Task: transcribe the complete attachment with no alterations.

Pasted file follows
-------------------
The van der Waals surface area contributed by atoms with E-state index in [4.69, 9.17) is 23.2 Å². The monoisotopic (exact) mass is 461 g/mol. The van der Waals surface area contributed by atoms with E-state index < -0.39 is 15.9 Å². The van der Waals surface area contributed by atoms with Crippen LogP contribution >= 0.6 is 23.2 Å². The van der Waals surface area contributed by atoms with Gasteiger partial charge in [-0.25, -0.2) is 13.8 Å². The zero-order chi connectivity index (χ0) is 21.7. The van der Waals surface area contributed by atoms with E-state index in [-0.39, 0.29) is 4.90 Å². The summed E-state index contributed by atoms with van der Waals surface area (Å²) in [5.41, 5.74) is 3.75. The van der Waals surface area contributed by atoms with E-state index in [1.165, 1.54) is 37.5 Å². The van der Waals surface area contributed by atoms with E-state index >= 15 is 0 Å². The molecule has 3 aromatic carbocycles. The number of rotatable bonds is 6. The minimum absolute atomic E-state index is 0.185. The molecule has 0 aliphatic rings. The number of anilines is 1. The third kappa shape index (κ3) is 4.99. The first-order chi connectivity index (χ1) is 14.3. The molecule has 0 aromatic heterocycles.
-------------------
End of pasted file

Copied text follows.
The van der Waals surface area contributed by atoms with E-state index in [4.69, 9.17) is 23.2 Å². The monoisotopic (exact) mass is 461 g/mol. The van der Waals surface area contributed by atoms with E-state index < -0.39 is 15.9 Å². The van der Waals surface area contributed by atoms with Crippen LogP contribution >= 0.6 is 23.2 Å². The van der Waals surface area contributed by atoms with Gasteiger partial charge in [-0.25, -0.2) is 13.8 Å². The zero-order chi connectivity index (χ0) is 21.7. The van der Waals surface area contributed by atoms with E-state index in [-0.39, 0.29) is 4.90 Å². The summed E-state index contributed by atoms with van der Waals surface area (Å²) in [5.41, 5.74) is 3.75. The van der Waals surface area contributed by atoms with E-state index in [1.165, 1.54) is 37.5 Å². The van der Waals surface area contributed by atoms with E-state index >= 15 is 0 Å². The molecule has 3 aromatic carbocycles. The number of rotatable bonds is 6. The minimum absolute atomic E-state index is 0.185. The molecule has 0 aliphatic rings. The number of anilines is 1. The third kappa shape index (κ3) is 4.99. The first-order chi connectivity index (χ1) is 14.3. The molecule has 0 aromatic heterocycles.